BENGALURU: Flood situation in Chennai has taken a toll on vegetable prices in Bengaluru. Some of the prices have doubled -- capsicum is now Rs 50 from Rs 25 and beans is at Rs 100/kg from Rs 60. Coriander leaves have shot up to Rs 60 a bundle from Rs 10 per bundle.
Suma, a housewife and vegetarian, expressed shock at the price rise. “I am not left with many options. Prices of pulses and other essentials have also gone up.”
Even retail vendors are taking a hit. Some of the smaller shops have been closed for the last two days. Shabir, who sells only vegetables, said that he may have to close down his shop if the situation worsens. “I run a small shop and have thin margins,” he said.
“The price rise is not because of crop loss from untimely rains,” said Assad Nawaz who has been running both wholesale and retail businesses for decades at the Russel Market.
Wholesale prices are also going up. “Since they get better prices in Chennai, the trucks are directly going there,” he said.
The city is facing the brunt of it all because it is the most accessible from Chennai. So some of the vendors from Chennai have been sourcing goods directly from different parts of Karnataka. “Usually, these groceries would land in our market,” said Nawaz.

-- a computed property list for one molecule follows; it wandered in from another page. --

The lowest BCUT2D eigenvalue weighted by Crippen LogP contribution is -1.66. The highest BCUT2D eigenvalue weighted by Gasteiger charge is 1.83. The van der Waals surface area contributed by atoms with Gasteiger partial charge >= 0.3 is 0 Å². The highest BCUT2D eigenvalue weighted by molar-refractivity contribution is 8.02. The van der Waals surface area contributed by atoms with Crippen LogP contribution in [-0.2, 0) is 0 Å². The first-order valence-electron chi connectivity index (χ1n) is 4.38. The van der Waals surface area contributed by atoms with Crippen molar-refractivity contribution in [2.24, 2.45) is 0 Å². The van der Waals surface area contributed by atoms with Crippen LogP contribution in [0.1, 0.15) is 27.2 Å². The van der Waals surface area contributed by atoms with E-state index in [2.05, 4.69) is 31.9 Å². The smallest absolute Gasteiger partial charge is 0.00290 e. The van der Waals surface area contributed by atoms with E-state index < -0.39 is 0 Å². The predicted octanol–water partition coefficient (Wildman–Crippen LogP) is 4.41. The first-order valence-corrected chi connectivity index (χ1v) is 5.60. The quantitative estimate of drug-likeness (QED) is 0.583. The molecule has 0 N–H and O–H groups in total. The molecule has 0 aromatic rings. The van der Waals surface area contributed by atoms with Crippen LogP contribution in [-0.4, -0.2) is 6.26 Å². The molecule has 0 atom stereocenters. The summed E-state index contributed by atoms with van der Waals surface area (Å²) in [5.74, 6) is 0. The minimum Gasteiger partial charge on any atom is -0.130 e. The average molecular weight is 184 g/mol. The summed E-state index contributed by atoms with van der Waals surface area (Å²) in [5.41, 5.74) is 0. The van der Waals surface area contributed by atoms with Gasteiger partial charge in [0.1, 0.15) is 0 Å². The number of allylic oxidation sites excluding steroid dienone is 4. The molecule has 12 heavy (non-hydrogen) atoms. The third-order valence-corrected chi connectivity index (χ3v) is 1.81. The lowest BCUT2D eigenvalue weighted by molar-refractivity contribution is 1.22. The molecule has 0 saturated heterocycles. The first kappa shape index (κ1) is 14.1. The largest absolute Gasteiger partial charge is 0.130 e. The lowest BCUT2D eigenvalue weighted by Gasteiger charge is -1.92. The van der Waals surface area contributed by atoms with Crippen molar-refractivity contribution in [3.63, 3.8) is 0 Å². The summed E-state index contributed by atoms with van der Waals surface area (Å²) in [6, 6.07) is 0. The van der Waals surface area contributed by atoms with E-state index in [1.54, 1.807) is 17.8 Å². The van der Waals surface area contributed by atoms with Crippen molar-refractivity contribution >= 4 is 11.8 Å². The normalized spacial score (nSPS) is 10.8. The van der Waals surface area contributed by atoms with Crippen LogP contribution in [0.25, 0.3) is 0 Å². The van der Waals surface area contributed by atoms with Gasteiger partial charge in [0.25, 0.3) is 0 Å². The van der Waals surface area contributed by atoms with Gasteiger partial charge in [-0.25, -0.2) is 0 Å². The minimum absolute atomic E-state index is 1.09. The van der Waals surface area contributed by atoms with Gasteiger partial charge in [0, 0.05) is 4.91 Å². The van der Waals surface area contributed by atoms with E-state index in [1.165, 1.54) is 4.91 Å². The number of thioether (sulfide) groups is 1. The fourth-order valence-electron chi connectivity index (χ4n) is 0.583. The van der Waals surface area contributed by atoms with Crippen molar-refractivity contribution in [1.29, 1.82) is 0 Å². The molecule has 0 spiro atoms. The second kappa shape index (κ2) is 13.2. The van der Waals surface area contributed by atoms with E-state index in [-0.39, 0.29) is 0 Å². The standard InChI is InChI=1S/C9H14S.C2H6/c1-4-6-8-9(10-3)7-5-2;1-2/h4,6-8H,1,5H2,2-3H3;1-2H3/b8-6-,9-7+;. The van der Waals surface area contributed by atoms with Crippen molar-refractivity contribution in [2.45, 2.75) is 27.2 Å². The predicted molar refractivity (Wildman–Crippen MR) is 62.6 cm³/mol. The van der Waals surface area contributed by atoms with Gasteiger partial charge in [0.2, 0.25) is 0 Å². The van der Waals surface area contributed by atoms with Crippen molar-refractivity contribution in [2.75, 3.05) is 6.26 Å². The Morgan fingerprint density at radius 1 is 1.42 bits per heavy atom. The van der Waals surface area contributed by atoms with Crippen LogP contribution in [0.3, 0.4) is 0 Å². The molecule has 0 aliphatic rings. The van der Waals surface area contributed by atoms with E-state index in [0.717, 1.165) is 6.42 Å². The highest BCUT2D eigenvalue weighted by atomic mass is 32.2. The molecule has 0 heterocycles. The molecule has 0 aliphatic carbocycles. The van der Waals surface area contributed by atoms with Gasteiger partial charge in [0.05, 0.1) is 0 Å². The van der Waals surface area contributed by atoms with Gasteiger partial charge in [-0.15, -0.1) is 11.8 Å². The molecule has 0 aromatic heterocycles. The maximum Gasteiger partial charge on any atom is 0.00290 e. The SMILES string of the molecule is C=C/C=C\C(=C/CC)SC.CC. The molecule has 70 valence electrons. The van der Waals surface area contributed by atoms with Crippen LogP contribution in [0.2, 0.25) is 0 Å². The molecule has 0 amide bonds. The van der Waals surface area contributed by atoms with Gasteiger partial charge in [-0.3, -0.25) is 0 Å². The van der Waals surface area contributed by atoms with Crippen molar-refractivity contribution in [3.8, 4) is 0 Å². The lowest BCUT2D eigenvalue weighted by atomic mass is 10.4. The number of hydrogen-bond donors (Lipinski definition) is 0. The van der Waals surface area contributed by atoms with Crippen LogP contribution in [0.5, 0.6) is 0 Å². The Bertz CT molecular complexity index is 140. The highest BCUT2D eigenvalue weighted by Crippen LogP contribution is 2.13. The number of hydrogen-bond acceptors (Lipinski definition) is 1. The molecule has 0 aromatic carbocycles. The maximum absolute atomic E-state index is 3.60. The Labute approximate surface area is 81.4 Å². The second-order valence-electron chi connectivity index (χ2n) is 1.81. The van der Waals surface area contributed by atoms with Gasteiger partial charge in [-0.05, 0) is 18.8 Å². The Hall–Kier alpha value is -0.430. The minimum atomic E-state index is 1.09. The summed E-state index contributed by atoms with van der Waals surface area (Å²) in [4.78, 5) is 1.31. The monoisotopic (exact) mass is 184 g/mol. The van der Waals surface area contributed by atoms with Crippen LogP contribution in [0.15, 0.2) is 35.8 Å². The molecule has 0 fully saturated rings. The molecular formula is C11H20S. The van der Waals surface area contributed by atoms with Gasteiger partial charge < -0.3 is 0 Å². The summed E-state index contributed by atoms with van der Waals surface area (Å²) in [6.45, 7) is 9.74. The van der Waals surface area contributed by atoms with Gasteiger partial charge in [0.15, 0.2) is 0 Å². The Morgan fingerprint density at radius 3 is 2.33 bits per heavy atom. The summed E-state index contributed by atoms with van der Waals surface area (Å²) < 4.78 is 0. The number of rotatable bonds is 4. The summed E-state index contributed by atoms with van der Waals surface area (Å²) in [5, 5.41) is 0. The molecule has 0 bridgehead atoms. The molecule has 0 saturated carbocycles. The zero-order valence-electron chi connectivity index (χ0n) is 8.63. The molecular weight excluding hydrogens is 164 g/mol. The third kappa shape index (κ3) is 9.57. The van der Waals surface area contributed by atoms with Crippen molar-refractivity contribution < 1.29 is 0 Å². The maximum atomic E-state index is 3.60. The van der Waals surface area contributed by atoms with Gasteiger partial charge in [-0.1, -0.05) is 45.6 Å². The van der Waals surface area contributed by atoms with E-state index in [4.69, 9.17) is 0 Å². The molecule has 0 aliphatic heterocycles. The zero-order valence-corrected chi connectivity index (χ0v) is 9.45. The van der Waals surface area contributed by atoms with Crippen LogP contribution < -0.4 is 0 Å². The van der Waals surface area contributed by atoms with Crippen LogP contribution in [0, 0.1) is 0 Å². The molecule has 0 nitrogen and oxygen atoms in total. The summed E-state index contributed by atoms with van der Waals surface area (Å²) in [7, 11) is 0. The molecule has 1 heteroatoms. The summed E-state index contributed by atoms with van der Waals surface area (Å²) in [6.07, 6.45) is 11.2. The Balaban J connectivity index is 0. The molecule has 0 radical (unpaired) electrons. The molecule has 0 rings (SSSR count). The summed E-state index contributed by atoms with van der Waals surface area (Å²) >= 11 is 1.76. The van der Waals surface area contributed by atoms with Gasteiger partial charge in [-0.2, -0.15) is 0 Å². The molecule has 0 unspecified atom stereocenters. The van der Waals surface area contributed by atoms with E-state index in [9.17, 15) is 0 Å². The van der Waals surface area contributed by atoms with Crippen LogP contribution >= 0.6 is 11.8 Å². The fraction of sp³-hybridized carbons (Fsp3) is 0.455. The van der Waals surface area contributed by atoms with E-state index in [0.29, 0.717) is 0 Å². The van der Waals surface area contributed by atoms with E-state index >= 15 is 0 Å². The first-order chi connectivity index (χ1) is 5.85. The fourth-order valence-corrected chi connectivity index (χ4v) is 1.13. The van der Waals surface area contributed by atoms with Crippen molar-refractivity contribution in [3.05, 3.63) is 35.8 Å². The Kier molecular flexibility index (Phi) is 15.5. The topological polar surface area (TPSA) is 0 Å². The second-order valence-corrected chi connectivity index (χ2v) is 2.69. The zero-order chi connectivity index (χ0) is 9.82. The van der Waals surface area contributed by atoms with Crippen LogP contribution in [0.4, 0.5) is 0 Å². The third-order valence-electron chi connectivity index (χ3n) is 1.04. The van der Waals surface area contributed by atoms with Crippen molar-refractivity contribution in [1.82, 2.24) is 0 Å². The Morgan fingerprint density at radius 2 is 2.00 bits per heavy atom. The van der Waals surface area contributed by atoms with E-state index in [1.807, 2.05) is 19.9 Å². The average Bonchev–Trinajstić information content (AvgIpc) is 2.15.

Vendors also say that an artificial scarcity is being created by a few. The owner of a small shop in the market said that some others were hoarding vegetables to sell at a higher price to dealers from Chennai.
Anand, who has been a shopkeeper here for the past 20 years, said such instances of people trying to create an artificial demand is not new. “Somebody should put a stop to it,” he urged. Anand was worried about prices going up further.
A few vegetable vendors were prepared for this. Mahesh who runs a vegetable shop in Basaveshwara Nagar bought more than usual. “A sudden price hike like this one will affect smaller shops like mine, and my customers,” he said.